November 05, 2020 | 19:17
The Province of Ontario is projecting a $38.5 billion deficit for FY20/21, in line with the estimate published in the August fiscal update. That will weigh in at about 4.5% of GDP, which is a bit on the deep side relative to the basket of Canadian provinces (the average shortfall currently sits at 3.8%). Net debt is still expected to jump to 47% of GDP this fiscal year.
This budget allocates a chunky $15 billion of new spending/support measures spread over three years, bringing the total to $45 billion. But, that was more than fully accounted for (though not yet documented) in the prior fiscal update, so the bottom line is not impacted. An additional $2.6 billion of spending room remains in place this fiscal year, as well as the $2.5 billion reserve allowance.
The Province also laid out a three-year fiscal plan, which is the first real guidance (from a large jurisdiction) on the pace of deficit reduction after the current pandemic-plagued fiscal year, and the short story is that the pace will be slow. Next year's deficit is pegged at $33.1 billion, before shrinking only modestly further to $26.2 billion by FY22/23. It seems that two big factors are at work, and could be a sign of what's ahead for the provinces as a whole. First, while own-source revenues rebound solidly, federal transfers fall off meaningfully after getting juiced in FY20/21. Also, program spending holds near current pandemic levels in the following two years, as the Province maintains support and transitions to measures aimed at spurring the recovery. Adding it up suggests that, while provincial deficits were moderate this year relative to Ottawa and some worst-case estimates, they are going to linger for a while.
Ontario has also laid out two alternate scenarios based on the evolution of the pandemic and the economic recovery. The 'bad' scenario (based on an average undershoot of 1.6 ppts on real GDP through 2023) sees a deficit of $33.4 billion by FY22/23; the 'good' scenario (largely driven by a much stronger 2021 rebound) sees a deficit of $21.3 billion by FY22/23. Building on the points made above, even in the optimistic scenario, Ontario still faces a more than $20 billion shortfall in two years.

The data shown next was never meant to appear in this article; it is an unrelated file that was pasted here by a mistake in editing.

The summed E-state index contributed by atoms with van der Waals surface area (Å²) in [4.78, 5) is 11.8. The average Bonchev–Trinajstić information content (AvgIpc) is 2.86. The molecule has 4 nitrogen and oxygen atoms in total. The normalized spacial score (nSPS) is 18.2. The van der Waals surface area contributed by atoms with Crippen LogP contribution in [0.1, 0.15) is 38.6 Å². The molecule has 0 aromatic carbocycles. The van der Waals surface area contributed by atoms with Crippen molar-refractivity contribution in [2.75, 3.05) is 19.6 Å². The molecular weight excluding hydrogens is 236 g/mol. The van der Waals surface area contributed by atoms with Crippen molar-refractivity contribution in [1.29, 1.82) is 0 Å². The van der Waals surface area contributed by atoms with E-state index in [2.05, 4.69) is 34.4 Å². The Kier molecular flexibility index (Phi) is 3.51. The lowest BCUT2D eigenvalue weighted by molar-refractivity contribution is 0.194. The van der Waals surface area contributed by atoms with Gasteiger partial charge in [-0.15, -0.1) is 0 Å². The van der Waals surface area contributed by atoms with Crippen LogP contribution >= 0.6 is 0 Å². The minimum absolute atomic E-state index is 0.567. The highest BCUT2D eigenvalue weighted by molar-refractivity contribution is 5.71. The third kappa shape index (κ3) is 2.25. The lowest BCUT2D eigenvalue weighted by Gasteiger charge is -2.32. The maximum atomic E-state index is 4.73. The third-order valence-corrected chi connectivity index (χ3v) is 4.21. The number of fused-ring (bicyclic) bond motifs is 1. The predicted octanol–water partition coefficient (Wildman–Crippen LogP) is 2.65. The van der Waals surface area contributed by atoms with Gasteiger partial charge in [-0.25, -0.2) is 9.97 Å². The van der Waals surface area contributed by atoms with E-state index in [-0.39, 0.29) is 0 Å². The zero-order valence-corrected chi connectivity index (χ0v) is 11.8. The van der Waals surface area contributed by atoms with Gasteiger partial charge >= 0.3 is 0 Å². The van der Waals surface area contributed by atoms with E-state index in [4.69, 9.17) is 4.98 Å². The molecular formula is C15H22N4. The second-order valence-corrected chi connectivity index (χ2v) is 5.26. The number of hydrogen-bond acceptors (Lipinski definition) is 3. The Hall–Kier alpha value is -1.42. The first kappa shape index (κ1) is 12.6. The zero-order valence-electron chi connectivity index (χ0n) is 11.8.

Summary of Major Policy Measures
All-in, there's some meat in this budget even though Ontario is still in pandemic mode. An emerging theme seems to be bringing business costs down, or at least changing the perception that Ontario is an uncompetitive jurisdiction to operate.
Total revenues are estimated at $151.1 billion in FY20/21, down 3.2% year-over-year. A $10.0 billion reduction in underlying tax revenues is partly offset by ramped-up federal transfers, which are tracking 32% higher. The Province is assuming a 6.5% decline in real GDP this year, which is somewhat deeper than our current call for a 5.7% decline, and shaded below the current consensus (6.1%) as a form of prudence. The assumed rebound is slightly weaker as well at +4.9% in 2021 (versus our 5.6% call). Additionally, there's some additional underlying prudence in how quickly revenues come back relative to GDP.
Meantime, total spending is expected to jump 13.5% in FY20/21, to $187 billion, with all of the growth driven by program spending. Here, the Province notes that the net position of the dedicated COVID-19 Health Contingency Fund is down to $598 million and the Support for People and Jobs Fund is currently still $2.1 billion in FY20/21. Add it up, along with the $2.5 billion reserve allowance, and there's still some room left to absorb more spending pressure--but this budget took a big chunk out of what was there previously.
Total long-term borrowing requirements are estimated at $52.3 billion, little-changed from that assumed in August. As of mid-October, Ontario has already completed almost $35 billion worth of that requirement. Borrowing then increases slightly in each of the following two years, as the deficit remains large and capital spending borrowing rises. Overall, that leaves net debt at 47.0% of GDP this year, which will mark the highest ratio outside Newfoundland & Labrador. A rebound in GDP will temper the increases next year, but the ratio is expected to keep pushing higher, to 49.6% by FY22/23. The good news is that debt service costs remain well contained as a share of revenue. Long-term interest rates have plummeted since the pandemic began, and credit spreads have tightened since the spring in part thanks to Bank of Canada buying and an improved overall risk appetite. At this point, there no sign of stress on this front even as the debt ratio looks historically high.
The Bottom Line: Ontario's FY20/21 deficit remains on track, but the mechanics are different than usual. That is, the Province is busy filling in spending that was allocated earlier in the year and, in that respect, this budget made significant headway. The other key takeaway that probably applies to the provincial sector overall is that deficits are going to linger at relatively deep levels for at least a few years after the pandemic.